“We love to share our food with friends and celebrate being together”: Refugee perspectives

“I was training to become a wrestler back in my home country, I hope I can one day be sponsored to continue my passion in Hong Kong”, says Roman*, an asylum seeker from the Caucasus.

Roman’s place of birth is only recognised as an independent country by a handful of nations. To the rest of the world, it is a break-away territory in the Caucasus, sometimes called a post-Soviet “frozen conflict” zone.

Despite only having several hundred thousand inhabitants, it has witnessed considerable violence and bloodshed through numerous civil wars and campaigns of ethnic cleansing against minorities, such as those from Roman’s background. There is an ongoing military presence and the nation has been a Russian occupied territory for nearly ten years.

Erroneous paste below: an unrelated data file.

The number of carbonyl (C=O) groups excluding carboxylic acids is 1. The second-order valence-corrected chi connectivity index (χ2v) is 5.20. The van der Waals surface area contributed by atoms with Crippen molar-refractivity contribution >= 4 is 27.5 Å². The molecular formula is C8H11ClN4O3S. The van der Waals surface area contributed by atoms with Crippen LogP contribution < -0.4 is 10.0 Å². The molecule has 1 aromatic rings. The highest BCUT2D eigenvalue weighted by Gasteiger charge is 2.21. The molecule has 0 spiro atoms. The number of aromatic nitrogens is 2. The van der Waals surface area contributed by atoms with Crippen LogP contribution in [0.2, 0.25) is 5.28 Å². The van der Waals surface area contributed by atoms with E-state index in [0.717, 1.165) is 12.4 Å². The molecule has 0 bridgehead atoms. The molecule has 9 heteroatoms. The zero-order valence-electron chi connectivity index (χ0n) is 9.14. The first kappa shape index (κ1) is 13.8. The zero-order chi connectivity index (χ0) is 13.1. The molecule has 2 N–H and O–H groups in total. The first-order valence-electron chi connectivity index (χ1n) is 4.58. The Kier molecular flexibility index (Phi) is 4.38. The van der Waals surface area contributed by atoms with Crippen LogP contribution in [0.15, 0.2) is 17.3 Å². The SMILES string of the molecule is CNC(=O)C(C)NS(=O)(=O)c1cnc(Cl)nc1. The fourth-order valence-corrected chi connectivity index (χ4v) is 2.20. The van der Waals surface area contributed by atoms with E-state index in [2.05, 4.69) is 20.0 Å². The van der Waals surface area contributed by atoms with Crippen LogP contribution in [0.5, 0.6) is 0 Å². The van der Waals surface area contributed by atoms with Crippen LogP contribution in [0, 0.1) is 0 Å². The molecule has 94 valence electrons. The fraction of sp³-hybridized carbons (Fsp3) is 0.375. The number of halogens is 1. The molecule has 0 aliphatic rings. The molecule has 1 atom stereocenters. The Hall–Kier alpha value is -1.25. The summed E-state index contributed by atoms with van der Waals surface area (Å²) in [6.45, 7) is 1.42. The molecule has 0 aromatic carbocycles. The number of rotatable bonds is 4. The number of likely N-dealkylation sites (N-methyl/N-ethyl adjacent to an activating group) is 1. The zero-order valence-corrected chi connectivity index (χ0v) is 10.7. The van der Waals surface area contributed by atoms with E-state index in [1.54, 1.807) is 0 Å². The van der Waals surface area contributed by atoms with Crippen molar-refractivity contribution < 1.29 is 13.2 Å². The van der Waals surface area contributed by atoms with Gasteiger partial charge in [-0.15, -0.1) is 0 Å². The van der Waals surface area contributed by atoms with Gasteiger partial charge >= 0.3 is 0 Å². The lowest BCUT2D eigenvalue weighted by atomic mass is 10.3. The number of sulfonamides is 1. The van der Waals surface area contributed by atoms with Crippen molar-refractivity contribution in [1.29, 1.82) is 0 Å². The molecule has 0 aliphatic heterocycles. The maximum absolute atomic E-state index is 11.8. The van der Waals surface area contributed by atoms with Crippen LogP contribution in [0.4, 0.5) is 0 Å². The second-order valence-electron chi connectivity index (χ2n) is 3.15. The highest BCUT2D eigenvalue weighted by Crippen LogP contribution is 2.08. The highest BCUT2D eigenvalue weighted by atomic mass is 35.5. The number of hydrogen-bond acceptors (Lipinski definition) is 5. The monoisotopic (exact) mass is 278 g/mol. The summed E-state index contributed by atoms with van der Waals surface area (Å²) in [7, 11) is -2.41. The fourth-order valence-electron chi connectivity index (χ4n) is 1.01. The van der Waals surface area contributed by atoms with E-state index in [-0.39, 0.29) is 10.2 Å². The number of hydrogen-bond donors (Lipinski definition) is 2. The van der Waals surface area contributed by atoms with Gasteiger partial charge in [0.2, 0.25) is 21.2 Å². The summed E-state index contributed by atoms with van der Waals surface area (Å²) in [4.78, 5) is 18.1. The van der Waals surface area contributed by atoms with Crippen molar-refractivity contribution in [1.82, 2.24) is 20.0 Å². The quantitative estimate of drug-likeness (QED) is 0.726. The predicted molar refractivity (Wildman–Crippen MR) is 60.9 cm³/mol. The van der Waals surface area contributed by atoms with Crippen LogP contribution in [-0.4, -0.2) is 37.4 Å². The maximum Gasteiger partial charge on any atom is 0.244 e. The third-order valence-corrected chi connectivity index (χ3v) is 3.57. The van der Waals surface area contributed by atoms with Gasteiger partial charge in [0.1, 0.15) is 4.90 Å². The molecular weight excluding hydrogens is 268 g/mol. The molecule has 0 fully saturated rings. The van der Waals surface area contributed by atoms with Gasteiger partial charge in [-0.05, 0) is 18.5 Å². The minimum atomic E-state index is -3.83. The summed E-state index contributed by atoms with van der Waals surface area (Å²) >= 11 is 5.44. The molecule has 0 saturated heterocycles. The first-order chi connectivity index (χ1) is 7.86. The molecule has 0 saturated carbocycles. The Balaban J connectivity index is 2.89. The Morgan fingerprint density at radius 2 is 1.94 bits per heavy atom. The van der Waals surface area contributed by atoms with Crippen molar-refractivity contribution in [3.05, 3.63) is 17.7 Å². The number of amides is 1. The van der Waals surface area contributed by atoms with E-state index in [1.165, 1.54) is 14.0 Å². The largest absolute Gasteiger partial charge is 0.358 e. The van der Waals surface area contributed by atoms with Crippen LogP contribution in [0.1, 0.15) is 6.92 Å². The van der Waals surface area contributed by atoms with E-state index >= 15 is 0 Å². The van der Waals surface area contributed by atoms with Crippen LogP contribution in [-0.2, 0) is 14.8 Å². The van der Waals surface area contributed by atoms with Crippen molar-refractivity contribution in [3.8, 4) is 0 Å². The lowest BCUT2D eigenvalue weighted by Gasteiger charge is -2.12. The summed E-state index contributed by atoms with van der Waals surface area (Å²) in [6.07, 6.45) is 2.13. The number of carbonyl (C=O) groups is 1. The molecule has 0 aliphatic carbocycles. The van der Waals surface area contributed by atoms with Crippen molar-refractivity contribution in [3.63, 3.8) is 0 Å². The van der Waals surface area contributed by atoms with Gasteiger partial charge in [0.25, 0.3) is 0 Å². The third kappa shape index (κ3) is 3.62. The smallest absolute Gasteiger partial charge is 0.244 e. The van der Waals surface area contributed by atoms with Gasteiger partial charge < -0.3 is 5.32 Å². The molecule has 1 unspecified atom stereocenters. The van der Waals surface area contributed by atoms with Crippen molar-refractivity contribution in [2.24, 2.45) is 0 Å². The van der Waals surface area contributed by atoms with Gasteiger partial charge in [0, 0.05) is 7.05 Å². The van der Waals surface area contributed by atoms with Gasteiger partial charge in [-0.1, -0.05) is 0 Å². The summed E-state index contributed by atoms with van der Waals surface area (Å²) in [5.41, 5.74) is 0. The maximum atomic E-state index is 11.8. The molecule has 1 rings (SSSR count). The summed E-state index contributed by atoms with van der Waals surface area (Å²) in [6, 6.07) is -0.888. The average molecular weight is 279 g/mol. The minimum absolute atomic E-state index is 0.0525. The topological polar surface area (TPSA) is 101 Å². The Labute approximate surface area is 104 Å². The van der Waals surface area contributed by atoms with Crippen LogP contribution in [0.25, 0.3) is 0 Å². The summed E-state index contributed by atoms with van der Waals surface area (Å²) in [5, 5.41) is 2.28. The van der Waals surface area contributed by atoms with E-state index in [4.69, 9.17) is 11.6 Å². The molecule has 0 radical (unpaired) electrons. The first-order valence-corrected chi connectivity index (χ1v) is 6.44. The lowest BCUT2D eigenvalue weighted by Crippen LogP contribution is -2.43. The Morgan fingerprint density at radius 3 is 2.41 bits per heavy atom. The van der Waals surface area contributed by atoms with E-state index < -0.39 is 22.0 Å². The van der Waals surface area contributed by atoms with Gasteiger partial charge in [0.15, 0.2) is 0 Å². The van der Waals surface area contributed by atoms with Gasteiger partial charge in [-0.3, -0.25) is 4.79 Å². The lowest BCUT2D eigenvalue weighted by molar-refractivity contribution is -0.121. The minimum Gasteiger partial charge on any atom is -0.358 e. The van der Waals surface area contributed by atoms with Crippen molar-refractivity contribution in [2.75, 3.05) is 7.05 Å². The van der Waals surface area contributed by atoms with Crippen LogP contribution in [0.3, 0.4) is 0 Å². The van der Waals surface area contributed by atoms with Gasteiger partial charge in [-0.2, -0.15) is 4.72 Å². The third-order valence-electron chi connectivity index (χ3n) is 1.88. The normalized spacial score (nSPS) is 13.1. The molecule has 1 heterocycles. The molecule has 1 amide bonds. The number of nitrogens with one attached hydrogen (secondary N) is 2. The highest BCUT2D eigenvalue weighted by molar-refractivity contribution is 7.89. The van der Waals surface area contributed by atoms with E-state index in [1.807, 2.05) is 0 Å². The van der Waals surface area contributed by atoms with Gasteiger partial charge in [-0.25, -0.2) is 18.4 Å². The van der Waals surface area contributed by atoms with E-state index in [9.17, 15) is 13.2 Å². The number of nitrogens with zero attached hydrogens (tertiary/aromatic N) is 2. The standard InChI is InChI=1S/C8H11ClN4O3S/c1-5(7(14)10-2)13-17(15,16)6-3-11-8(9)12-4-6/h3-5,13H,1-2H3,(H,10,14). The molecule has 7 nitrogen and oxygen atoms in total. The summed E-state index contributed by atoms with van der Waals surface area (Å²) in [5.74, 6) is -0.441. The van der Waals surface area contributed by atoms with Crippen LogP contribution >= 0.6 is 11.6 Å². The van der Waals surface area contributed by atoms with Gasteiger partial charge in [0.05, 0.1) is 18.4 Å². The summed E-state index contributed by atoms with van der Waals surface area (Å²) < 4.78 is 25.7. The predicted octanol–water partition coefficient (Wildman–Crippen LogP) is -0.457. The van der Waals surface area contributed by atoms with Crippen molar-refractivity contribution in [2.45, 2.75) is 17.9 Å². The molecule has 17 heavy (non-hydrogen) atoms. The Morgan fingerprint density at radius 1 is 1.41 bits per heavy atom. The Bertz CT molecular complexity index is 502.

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Preparing lamb for Ostri. Photo: Denis Tsoi

Six months ago, Roman came to Hong Kong in the hope of finding more stability and a better livelihood for himself. His family remain in his home country although they are still in touch.

On the agreement of de-identification, he spoke to us and prepared a dish with us called “Ostri”, a stew which is very popular in the Caucasus during holidays and other large celebrations.

Although often made with beef, Roman opted for lamb, his preferred meat. He learnt how to make this dish from his mother and grandmother, cooking it reminds him of them.

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Ostri (ოსტრი). Photo: Denis Tsoi

Although happy to be in relative safety in Hong Kong, he laments that cooking dishes from home are not the same – ingredients are expensive for asylum seekers on a meagre food allowance and many spices that are required for these dishes are not readily available.

“I would like to open Hong Kong’s first restaurant for food from the Caucasus!”, he says jokingly. “In my country, we love to share our food with friends over wine, taking turns to give a toast and celebrate being together.”

*not his real name.

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Photo: Denis Tsoi

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